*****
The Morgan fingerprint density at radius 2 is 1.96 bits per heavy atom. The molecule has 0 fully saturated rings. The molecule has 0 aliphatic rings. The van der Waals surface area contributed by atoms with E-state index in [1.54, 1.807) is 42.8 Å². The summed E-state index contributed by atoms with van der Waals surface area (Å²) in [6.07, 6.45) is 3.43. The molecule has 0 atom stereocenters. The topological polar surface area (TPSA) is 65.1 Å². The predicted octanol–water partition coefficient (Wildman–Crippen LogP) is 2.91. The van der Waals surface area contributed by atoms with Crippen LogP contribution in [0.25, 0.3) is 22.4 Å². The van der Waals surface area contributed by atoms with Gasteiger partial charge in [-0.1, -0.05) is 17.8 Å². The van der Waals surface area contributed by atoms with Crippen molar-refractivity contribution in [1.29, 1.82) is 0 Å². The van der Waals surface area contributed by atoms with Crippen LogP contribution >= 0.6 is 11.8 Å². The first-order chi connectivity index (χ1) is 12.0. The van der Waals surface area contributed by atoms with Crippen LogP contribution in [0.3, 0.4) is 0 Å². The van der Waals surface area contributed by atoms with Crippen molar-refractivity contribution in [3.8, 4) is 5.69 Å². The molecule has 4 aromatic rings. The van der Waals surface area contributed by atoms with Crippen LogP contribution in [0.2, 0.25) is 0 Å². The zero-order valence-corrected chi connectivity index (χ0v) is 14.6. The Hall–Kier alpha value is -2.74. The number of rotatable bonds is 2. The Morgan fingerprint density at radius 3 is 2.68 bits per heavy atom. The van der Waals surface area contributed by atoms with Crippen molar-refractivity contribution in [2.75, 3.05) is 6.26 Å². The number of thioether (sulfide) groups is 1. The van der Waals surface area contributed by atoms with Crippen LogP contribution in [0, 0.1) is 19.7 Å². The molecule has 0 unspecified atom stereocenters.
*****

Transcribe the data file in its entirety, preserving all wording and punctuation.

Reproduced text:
The Morgan fingerprint density at radius 2 is 1.96 bits per heavy atom. The molecule has 0 fully saturated rings. The molecule has 0 aliphatic rings. The van der Waals surface area contributed by atoms with E-state index in [1.54, 1.807) is 42.8 Å². The summed E-state index contributed by atoms with van der Waals surface area (Å²) in [6.07, 6.45) is 3.43. The molecule has 0 atom stereocenters. The topological polar surface area (TPSA) is 65.1 Å². The predicted octanol–water partition coefficient (Wildman–Crippen LogP) is 2.91. The van der Waals surface area contributed by atoms with Crippen LogP contribution in [0.25, 0.3) is 22.4 Å². The van der Waals surface area contributed by atoms with Gasteiger partial charge in [-0.1, -0.05) is 17.8 Å². The van der Waals surface area contributed by atoms with Crippen molar-refractivity contribution in [1.29, 1.82) is 0 Å². The van der Waals surface area contributed by atoms with Crippen LogP contribution >= 0.6 is 11.8 Å². The first-order chi connectivity index (χ1) is 12.0. The van der Waals surface area contributed by atoms with Crippen LogP contribution in [0.3, 0.4) is 0 Å². The van der Waals surface area contributed by atoms with Crippen molar-refractivity contribution in [3.8, 4) is 5.69 Å². The molecule has 4 aromatic rings. The van der Waals surface area contributed by atoms with Crippen LogP contribution in [0.2, 0.25) is 0 Å². The zero-order valence-corrected chi connectivity index (χ0v) is 14.6. The Hall–Kier alpha value is -2.74. The number of rotatable bonds is 2. The Morgan fingerprint density at radius 3 is 2.68 bits per heavy atom. The van der Waals surface area contributed by atoms with Crippen molar-refractivity contribution in [2.75, 3.05) is 6.26 Å². The number of thioether (sulfide) groups is 1. The van der Waals surface area contributed by atoms with Crippen LogP contribution in [0, 0.1) is 19.7 Å². The molecule has 0 unspecified atom stereocenters.